• On a slightly more serious note, I wonder if California could start a series of grants just to pay for the "author-pays" fee ($2000-$8000 depending on publisher). Some publishers are typically closed, but allow an author to make a particular article Open Access if they pay this fee. Unfortunately, paying that fee could enough of a barrier to prevent young researchers without enough money from choosing Open Access (especially if they are publishing multiple papers per year), but a grant to cover just that

  • by Picass0 (147474) on Thursday May 30, 2013 @11:50AM (#43861577) Homepage Journal

    I would like to see the next step be that products, medicines, and continued research utilizing public research as a starting point should all be prohibited from utilizing patents.

  • This will save California money by reducing the number of grant requests. This is a great way to get the same result!

    Despite how I feel about the openness of public funded research there will be those that will seek other sources of funding. In this case, you'd say "good riddance!"

    Now if California was to openly state that they wanted to cut funding to research grants by 20%, you'd be very angry right now.

    • by TechHSV (864317)
      I always assumed that professors made money off of this stuff somehow. Maybe they were paid to do the reviews of articles submitted by others in their field, or something similar. Is this not the case?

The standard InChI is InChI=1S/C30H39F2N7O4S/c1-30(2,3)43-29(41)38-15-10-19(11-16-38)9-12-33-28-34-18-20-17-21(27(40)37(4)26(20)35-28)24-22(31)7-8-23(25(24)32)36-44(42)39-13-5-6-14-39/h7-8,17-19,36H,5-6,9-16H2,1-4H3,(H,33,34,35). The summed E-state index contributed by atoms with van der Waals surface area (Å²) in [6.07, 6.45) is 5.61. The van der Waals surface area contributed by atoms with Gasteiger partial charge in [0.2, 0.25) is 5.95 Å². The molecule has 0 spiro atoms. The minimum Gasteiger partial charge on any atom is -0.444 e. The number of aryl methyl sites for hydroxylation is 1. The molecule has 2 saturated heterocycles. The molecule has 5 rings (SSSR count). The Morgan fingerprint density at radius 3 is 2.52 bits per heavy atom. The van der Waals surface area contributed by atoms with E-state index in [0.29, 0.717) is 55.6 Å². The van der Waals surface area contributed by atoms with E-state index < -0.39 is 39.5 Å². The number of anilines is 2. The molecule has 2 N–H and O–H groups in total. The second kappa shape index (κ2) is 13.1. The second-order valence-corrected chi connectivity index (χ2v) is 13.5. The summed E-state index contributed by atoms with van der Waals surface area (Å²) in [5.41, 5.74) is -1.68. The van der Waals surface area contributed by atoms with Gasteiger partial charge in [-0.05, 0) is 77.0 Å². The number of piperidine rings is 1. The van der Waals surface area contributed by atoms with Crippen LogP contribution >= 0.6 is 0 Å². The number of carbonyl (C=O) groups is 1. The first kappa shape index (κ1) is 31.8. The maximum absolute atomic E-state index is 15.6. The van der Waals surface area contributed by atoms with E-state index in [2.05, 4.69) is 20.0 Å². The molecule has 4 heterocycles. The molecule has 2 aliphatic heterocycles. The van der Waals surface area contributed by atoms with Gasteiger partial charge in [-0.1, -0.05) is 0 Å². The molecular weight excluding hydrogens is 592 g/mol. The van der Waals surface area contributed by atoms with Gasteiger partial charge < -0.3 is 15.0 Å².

• If their is money to be made, I assume it's from their employer commercializing their work and not from creating or peer reviewing papers.
      • by Anonymous Coward

        Nope.

        In fact, when you submit a manuscript to a journal, the author usually pays the journal either at submission or acceptance. This money typically comes from grant funding.

        The editors of discipline-specific journals are usually not paid by the publisher. Rather, they do it as part of the service component of their job as a professor or researcher. Some top journals like Nature and Science have professional editors, and a few discipline-specific journals pay editors a stipend.

        The reviewers never g

      • Reviews are unpaid and (in my field) usually anonymous. I think *some* journal editorships are paid, but I know not all of them are.